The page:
One Year on, My Neighbourhood Destroyed, My Life Torn Apart
Let me tell you about my life, I am a Syrian activist who has been involved in the revolution since April 2011. My main work began from August 2011 and it was with the Baba Amr media team as it began to establish itself while also being ready to support other groups around Homs. I am a student with my entire extended family living in Syria. It has been a year of mixed emotions. But 12 months on I can conclude three emotions: exhausted, broken and offended.
I am exhausted because working for this revolution is a heavy responsibility. When those inside being bombed and losing everything place their trust in you as their voice, you must work tirelessly to get their voices out. They trust you with their names, accounts, backgrounds and information. I worked with the Baba Amr media team office, where foreign journalists slept, as one of their English translators and media connections and I knew some of those sleeping there personally. I worked with them until they were pushed out recently as the regime bombarded the neighborhood for 27 consecutive days; I lost a relative in the process of them fleeing. I've also worked with other areas in Homs from Karam Alzaytoon, Bab Sba, Insha at, Jobar, Alrastan and Bab Dreib. I am honoured to be a part of the Syrian revolution, especially the Homs revolution as it is a duty on me until this brutal regime is toppled to help in every way possible, even if my education suffers.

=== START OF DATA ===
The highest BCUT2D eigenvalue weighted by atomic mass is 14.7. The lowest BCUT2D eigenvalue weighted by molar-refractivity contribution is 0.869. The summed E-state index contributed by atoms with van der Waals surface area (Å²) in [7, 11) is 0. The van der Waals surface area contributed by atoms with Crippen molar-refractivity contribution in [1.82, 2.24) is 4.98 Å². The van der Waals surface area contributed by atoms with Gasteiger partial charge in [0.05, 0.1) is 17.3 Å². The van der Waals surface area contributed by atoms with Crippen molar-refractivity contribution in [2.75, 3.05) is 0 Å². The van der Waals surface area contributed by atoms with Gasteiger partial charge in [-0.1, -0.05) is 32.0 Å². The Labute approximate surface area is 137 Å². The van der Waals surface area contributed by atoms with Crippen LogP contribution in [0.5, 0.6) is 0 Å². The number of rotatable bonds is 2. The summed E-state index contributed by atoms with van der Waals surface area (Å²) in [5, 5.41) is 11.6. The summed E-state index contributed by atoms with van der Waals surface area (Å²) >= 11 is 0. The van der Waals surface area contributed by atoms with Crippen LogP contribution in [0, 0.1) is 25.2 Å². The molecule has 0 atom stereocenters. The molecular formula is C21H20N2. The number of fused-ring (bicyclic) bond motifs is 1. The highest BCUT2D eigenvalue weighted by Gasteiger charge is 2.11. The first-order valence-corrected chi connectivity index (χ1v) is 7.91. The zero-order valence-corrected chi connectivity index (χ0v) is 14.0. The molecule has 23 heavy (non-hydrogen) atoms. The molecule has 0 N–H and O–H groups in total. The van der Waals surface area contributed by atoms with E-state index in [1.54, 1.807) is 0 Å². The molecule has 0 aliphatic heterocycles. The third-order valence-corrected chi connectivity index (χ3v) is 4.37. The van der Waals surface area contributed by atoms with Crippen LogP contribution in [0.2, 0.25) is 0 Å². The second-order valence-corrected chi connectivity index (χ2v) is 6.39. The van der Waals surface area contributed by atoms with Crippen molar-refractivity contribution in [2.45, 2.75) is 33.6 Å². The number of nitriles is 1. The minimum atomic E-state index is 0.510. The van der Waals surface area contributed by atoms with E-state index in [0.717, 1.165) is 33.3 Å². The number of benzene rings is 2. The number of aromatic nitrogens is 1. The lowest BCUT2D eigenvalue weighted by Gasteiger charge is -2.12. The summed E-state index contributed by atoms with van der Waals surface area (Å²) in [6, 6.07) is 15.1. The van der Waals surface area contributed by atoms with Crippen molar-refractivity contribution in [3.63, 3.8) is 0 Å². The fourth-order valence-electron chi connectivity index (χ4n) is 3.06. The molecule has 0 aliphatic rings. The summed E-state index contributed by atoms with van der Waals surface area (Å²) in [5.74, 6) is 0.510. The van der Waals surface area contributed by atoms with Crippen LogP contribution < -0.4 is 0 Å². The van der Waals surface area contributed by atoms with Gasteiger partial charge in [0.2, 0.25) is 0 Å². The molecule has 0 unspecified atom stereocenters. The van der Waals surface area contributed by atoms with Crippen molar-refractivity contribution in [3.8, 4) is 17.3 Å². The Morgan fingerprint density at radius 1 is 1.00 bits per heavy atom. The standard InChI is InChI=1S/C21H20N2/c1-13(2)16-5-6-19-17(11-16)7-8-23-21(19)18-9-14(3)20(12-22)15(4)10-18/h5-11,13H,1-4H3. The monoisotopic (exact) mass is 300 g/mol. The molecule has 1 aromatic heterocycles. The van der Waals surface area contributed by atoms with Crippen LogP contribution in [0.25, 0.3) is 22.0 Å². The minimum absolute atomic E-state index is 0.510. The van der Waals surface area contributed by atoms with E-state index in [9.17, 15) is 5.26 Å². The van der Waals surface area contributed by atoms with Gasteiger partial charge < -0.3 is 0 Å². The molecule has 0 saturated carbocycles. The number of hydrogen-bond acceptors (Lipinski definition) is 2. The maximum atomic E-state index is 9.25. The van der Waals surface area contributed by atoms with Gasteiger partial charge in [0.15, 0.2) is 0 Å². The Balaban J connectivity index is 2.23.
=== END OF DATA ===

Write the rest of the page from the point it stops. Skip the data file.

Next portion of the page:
I am broken because I am outside watching my family, my friends and my city Homs be ripped apart through shelling, theft of homes, rape and murder. In the last two weeks I have had many from my small village executed or arrested. Some tortured in wedding halls while others were blown up once gathered in a home. Women from my village were raped as men were locked in separate rooms only to hear their screams. These are personal stories, not ones from the media. This is why being outside makes things much harder as I can only hear and watch. I read the martyrs list daily analysing if one of my relatives has died. I watch videos of bodies returned tortured or executed closely observing do I know them or not. I have forgotten how to sleep properly because on most nights I stay awake translating what is taking place from bombing to executions, stay up training an activist on how to pronounce certain words when he speaks to media in English the next day, or translating daily reports. Yet after all this, I will then return to my bed - warm, safe and sound. While, in Homs, may never come online again...dead.